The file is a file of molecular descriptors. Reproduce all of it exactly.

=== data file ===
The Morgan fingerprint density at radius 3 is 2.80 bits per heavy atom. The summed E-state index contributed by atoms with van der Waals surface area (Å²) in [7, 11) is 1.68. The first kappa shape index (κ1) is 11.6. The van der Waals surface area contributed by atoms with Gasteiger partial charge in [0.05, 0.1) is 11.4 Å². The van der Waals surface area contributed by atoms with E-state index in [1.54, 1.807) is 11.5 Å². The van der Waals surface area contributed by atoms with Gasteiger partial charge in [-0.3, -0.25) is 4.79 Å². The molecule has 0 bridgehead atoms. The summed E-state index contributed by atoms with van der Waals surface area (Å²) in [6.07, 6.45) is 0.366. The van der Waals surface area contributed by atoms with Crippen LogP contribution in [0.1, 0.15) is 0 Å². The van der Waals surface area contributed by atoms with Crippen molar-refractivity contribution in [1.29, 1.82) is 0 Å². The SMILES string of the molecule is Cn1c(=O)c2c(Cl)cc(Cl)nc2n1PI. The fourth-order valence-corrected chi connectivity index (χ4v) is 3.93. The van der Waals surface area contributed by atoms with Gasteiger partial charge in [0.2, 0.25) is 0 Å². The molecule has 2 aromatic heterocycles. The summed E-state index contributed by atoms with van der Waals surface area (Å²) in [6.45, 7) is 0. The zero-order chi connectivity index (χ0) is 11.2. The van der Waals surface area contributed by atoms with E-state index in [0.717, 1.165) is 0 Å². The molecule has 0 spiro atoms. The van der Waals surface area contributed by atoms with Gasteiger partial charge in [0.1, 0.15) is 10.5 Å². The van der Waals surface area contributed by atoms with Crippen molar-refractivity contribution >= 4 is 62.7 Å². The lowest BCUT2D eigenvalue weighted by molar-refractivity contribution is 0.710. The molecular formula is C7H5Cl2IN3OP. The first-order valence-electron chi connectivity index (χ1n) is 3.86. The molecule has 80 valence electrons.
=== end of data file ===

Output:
The Morgan fingerprint density at radius 3 is 2.80 bits per heavy atom. The summed E-state index contributed by atoms with van der Waals surface area (Å²) in [7, 11) is 1.68. The first kappa shape index (κ1) is 11.6. The van der Waals surface area contributed by atoms with Gasteiger partial charge in [0.05, 0.1) is 11.4 Å². The van der Waals surface area contributed by atoms with E-state index in [1.54, 1.807) is 11.5 Å². The van der Waals surface area contributed by atoms with Gasteiger partial charge in [-0.3, -0.25) is 4.79 Å². The molecule has 0 bridgehead atoms. The summed E-state index contributed by atoms with van der Waals surface area (Å²) in [6.07, 6.45) is 0.366. The van der Waals surface area contributed by atoms with Crippen LogP contribution in [0.1, 0.15) is 0 Å². The van der Waals surface area contributed by atoms with Crippen molar-refractivity contribution in [1.29, 1.82) is 0 Å². The SMILES string of the molecule is Cn1c(=O)c2c(Cl)cc(Cl)nc2n1PI. The fourth-order valence-corrected chi connectivity index (χ4v) is 3.93. The van der Waals surface area contributed by atoms with Gasteiger partial charge in [0.2, 0.25) is 0 Å². The molecule has 2 aromatic heterocycles. The summed E-state index contributed by atoms with van der Waals surface area (Å²) in [6.45, 7) is 0. The zero-order chi connectivity index (χ0) is 11.2. The van der Waals surface area contributed by atoms with E-state index in [0.717, 1.165) is 0 Å². The molecule has 0 spiro atoms. The van der Waals surface area contributed by atoms with Gasteiger partial charge in [0.1, 0.15) is 10.5 Å². The van der Waals surface area contributed by atoms with Crippen molar-refractivity contribution >= 4 is 62.7 Å². The lowest BCUT2D eigenvalue weighted by molar-refractivity contribution is 0.710. The molecular formula is C7H5Cl2IN3OP. The first-order valence-electron chi connectivity index (χ1n) is 3.86. The molecule has 80 valence electrons.